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Scientists achieved quantum communication over fiber more than 600 kilometers long

A new study extends the range of fiber-based quantum communications beyond 600km for the first time. Scientists implemented a new signal stabilization technique and used the twin-field quantum key distribution (QKD) protocol.

Mirko Pittaluga from Toshiba Europe Limited and the University of Leeds said, “This will allow us to build national and continental scale fiber networks connecting major metropolitan areas. Together with satellite links, we can now envisage truly global quantum networks.”

Quantum key distribution allows two people in different places to establish a common secret string of bits by exchanging photons typically transmitted over an optical fiber. Achieving transmission over long distances has a fundamental limit to how far the photons can travel before the signal degrades due to scattering or absorption.

Optical repeaters solve this problem for traditional fiber optic data transmission; however, creating a reliable repeater for quantum encoded information is challenging.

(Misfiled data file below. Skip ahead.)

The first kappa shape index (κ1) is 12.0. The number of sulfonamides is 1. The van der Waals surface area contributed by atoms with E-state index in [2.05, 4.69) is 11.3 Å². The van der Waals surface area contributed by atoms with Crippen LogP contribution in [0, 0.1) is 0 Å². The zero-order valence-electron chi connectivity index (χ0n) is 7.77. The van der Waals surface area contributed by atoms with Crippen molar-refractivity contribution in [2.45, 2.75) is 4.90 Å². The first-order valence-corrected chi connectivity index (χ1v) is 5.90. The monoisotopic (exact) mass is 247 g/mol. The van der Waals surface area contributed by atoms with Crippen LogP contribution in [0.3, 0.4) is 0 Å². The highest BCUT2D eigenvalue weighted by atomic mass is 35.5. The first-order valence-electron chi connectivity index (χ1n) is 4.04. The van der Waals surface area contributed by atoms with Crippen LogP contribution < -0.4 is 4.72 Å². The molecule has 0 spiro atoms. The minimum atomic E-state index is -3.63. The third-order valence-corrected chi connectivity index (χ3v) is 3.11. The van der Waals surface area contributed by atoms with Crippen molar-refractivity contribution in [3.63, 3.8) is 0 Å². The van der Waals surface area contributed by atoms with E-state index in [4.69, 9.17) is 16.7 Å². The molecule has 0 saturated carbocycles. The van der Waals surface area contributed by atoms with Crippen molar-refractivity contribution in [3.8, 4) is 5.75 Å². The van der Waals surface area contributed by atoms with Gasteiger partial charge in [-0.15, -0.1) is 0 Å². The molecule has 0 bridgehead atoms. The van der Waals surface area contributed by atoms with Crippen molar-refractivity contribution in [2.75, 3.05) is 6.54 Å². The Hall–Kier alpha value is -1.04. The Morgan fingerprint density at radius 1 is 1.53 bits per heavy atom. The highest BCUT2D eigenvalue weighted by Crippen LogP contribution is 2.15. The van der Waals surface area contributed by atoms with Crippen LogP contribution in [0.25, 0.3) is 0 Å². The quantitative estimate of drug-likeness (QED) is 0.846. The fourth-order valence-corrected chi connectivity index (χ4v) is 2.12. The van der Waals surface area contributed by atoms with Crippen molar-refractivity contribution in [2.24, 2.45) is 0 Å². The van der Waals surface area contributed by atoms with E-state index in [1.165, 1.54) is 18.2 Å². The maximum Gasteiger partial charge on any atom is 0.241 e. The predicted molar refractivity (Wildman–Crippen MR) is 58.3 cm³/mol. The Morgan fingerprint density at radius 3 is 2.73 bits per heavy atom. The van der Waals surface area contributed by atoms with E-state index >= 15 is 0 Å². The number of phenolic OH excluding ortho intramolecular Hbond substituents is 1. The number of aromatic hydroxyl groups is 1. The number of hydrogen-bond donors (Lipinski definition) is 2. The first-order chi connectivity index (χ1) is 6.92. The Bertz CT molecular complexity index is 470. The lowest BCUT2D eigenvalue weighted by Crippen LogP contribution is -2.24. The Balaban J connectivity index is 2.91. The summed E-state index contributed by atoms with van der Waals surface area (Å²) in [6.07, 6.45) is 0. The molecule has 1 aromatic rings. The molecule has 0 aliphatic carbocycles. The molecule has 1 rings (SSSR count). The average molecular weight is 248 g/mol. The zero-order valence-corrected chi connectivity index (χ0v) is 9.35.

The newly developed twin-field QKD protocol has potentially overcome the distance limitation, but it requires fibers to be used over long distances.

In this study, scientists created an experimental setup and phase stabilization technique for twin-field QKD. The stabilization approach, based on wavelength division multiplexing, uses two optical reference signals at different wavelengths to minimize the phase fluctuations over long distances.

Scientists demonstrated that the new approach could accomplish repeater-like performance while tolerating optical losses beyond the traditional limit of 100 dB over a 605-kilometer-long quantum channel. They were also able to test different variants of the TF-QKD protocol. The new stabilization approach could also be applied to other quantum communication protocols and applications, such as improving interferometric telescopes.

These results were obtained in a laboratory environment, but recently obtained experimental evidence confirms the applicability of this stabilization technique on field-deployed fibers. The team is now working to perform a field trial test.

Mirko Pittaluga from Toshiba Europe Limited and the University of Leeds, both in the UK, will present the research at the Frontiers in Optics + Laser Science Conference (FiO LS) all-virtual meeting, 01 – 04 November 2021.

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